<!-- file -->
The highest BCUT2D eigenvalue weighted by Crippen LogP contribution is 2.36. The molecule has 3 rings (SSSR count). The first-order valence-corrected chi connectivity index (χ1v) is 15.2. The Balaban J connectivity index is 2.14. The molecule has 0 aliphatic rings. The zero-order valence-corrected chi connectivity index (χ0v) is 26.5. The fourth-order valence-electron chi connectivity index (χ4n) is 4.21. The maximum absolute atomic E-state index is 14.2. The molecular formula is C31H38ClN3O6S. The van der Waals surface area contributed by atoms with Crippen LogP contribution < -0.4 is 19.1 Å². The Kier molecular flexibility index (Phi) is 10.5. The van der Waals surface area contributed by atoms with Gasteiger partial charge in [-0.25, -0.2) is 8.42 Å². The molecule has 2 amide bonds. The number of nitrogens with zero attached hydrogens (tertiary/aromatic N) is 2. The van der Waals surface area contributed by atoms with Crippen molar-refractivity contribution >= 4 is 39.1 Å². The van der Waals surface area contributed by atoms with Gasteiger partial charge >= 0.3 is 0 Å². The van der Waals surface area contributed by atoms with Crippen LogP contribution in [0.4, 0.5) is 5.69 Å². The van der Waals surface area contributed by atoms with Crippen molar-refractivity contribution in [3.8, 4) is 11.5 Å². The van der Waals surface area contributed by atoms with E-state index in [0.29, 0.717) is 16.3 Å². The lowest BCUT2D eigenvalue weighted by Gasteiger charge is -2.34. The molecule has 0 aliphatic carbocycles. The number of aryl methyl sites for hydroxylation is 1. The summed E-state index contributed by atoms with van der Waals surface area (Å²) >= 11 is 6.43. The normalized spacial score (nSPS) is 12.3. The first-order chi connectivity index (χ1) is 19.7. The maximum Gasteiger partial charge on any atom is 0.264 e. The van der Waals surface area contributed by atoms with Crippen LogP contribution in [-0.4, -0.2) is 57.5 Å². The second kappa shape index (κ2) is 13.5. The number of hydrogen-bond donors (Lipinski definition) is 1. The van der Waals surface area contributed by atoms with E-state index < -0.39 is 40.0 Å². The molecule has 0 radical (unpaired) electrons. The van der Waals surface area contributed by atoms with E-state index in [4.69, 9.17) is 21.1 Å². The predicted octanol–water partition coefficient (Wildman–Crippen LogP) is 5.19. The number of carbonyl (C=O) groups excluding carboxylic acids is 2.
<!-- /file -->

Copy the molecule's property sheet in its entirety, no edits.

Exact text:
The highest BCUT2D eigenvalue weighted by Crippen LogP contribution is 2.36. The molecule has 3 rings (SSSR count). The first-order valence-corrected chi connectivity index (χ1v) is 15.2. The Balaban J connectivity index is 2.14. The molecule has 0 aliphatic rings. The zero-order valence-corrected chi connectivity index (χ0v) is 26.5. The fourth-order valence-electron chi connectivity index (χ4n) is 4.21. The maximum absolute atomic E-state index is 14.2. The molecular formula is C31H38ClN3O6S. The van der Waals surface area contributed by atoms with Crippen LogP contribution < -0.4 is 19.1 Å². The Kier molecular flexibility index (Phi) is 10.5. The van der Waals surface area contributed by atoms with Gasteiger partial charge in [-0.25, -0.2) is 8.42 Å². The molecule has 2 amide bonds. The number of nitrogens with zero attached hydrogens (tertiary/aromatic N) is 2. The van der Waals surface area contributed by atoms with Crippen molar-refractivity contribution >= 4 is 39.1 Å². The van der Waals surface area contributed by atoms with Gasteiger partial charge >= 0.3 is 0 Å². The van der Waals surface area contributed by atoms with Crippen LogP contribution in [0.4, 0.5) is 5.69 Å². The van der Waals surface area contributed by atoms with Crippen molar-refractivity contribution in [3.8, 4) is 11.5 Å². The van der Waals surface area contributed by atoms with E-state index in [0.29, 0.717) is 16.3 Å². The lowest BCUT2D eigenvalue weighted by Gasteiger charge is -2.34. The molecule has 0 aliphatic carbocycles. The number of aryl methyl sites for hydroxylation is 1. The summed E-state index contributed by atoms with van der Waals surface area (Å²) >= 11 is 6.43. The normalized spacial score (nSPS) is 12.3. The first-order chi connectivity index (χ1) is 19.7. The maximum Gasteiger partial charge on any atom is 0.264 e. The van der Waals surface area contributed by atoms with Crippen LogP contribution in [-0.4, -0.2) is 57.5 Å². The second kappa shape index (κ2) is 13.5. The number of hydrogen-bond donors (Lipinski definition) is 1. The van der Waals surface area contributed by atoms with E-state index < -0.39 is 40.0 Å². The molecule has 0 radical (unpaired) electrons. The van der Waals surface area contributed by atoms with E-state index in [4.69, 9.17) is 21.1 Å². The predicted octanol–water partition coefficient (Wildman–Crippen LogP) is 5.19. The number of carbonyl (C=O) groups excluding carboxylic acids is 2.